Organizational health intervention research in medical settings

Anthony Montgomery*, Karolina Doulougeri, Katerina Georganta, Efharis Panagopoulou

*Corresponding author for this work

Research output: Chapter in Book/Report/Conference proceedingChapterpeer-review

5 Citations (Scopus)


Medical settings, especially hospitals, represent a challenging environment in which to conduct organizational health interventions. This is due to the fact that healthcare professionals tend to hold pathogenic rather than salutogenic views about health and well-being. Additionally, healthcare professional identity and sense of coherence is deeply embedded in role behaviors (i.e., I am a doctor) rather than organizational awareness (i.e., The purpose of the hospital is…). Worksite health promotion interventions in medical settings, despite their prominent character, have yielded mixed results regarding their effectiveness. One of the major challenges is to be both theoretically sound and, at the same time, context appropriate. The proposed chapter will; (1) conceptualize what a health medical organization (hospital) should look like, (2) review organizational health interventions in medical settings in terms of theoretical focus and practical outcomes, (3) identify the salutogenic factors that promote well-being, (4) review the cultural and contextual factors that are barriers to interventions, and (5) reflect on how health intervention researchers can address process and context (intervention) issues in medical setting. All medical settings will be reviewed, but special focus will be given to hospitals and the use of action research which has been extensively used in medical settings.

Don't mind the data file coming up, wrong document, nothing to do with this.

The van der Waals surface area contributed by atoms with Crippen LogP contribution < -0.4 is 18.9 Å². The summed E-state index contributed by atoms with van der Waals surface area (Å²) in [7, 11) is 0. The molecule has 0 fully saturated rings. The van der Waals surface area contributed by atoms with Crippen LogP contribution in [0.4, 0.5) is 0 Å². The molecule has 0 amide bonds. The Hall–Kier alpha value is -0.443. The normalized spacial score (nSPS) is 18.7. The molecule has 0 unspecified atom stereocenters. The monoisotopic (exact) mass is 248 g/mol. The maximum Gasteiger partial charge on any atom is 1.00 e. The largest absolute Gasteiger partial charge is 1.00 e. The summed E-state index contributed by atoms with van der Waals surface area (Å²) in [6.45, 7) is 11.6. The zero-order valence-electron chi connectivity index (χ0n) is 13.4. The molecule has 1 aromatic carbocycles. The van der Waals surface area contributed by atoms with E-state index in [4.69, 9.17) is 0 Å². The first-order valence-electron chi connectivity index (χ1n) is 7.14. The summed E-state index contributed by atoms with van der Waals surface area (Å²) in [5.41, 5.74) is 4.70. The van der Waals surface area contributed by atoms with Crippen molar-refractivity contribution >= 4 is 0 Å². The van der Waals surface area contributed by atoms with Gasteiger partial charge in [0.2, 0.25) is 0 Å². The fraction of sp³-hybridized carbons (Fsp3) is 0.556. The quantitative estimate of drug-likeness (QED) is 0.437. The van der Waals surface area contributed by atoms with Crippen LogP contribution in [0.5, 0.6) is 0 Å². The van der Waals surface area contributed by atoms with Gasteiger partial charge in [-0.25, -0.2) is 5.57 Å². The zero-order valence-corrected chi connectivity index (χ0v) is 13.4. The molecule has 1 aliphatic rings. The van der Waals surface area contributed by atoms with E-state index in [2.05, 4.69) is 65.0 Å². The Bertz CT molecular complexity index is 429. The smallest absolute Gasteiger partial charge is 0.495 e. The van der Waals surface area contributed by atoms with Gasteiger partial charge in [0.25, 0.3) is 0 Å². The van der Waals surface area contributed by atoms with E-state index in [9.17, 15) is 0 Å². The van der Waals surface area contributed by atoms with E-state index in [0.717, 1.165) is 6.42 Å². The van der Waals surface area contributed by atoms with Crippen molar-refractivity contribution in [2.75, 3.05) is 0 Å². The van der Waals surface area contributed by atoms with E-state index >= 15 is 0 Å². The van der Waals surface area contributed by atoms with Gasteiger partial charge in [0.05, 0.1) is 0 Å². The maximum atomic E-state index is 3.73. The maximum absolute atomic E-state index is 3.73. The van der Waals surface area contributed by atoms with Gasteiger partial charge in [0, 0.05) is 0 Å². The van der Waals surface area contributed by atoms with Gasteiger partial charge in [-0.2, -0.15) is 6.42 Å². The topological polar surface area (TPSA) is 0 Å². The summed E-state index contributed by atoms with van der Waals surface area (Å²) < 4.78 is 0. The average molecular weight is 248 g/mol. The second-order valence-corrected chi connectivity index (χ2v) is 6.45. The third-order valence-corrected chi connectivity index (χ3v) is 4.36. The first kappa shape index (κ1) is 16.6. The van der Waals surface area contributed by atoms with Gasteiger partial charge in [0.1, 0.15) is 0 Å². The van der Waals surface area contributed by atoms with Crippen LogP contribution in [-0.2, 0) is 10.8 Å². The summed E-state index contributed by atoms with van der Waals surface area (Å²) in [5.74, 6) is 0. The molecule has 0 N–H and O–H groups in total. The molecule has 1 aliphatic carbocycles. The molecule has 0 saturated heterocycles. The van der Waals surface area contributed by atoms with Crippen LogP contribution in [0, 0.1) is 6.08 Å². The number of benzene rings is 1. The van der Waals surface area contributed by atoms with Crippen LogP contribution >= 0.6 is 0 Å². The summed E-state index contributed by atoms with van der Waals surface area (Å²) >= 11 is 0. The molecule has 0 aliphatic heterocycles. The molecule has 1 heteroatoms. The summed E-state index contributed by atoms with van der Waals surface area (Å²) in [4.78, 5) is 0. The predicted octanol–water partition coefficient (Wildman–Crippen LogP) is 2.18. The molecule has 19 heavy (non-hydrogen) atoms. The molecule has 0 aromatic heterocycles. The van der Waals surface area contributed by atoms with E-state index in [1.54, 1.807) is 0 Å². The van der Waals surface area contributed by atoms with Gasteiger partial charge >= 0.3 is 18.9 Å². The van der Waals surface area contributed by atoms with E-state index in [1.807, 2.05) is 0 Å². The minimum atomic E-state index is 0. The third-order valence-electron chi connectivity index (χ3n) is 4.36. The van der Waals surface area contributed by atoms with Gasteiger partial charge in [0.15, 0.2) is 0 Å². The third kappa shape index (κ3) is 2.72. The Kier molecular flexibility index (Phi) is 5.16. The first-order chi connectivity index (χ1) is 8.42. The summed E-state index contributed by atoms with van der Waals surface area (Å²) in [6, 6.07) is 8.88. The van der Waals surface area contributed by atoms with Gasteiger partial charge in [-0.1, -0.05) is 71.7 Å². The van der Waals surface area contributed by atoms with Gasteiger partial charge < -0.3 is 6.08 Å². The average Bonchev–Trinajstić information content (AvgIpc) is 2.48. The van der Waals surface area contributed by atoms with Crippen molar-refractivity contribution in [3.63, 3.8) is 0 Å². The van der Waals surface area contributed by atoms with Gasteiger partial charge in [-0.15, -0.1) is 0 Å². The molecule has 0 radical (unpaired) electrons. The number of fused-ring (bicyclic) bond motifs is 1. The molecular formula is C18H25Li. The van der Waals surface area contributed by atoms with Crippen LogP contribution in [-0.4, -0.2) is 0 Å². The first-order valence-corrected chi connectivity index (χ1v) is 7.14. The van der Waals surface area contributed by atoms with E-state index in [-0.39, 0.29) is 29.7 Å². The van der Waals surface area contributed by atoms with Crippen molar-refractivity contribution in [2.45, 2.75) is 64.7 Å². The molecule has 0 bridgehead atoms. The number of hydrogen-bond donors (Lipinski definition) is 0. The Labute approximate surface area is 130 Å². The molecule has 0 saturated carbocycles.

Original languageEnglish
Title of host publicationSalutogenic Organizations and Change
Subtitle of host publicationThe Concepts Behind Organizational Health Intervention Research
EditorsGeorg F. Bauer, Gregor J. Jenny
Place of PublicationDordrecht
ISBN (Electronic)9789400764705
ISBN (Print)9789400764699, 9789400795631
Publication statusPublished - 30 May 2013
Externally publishedYes


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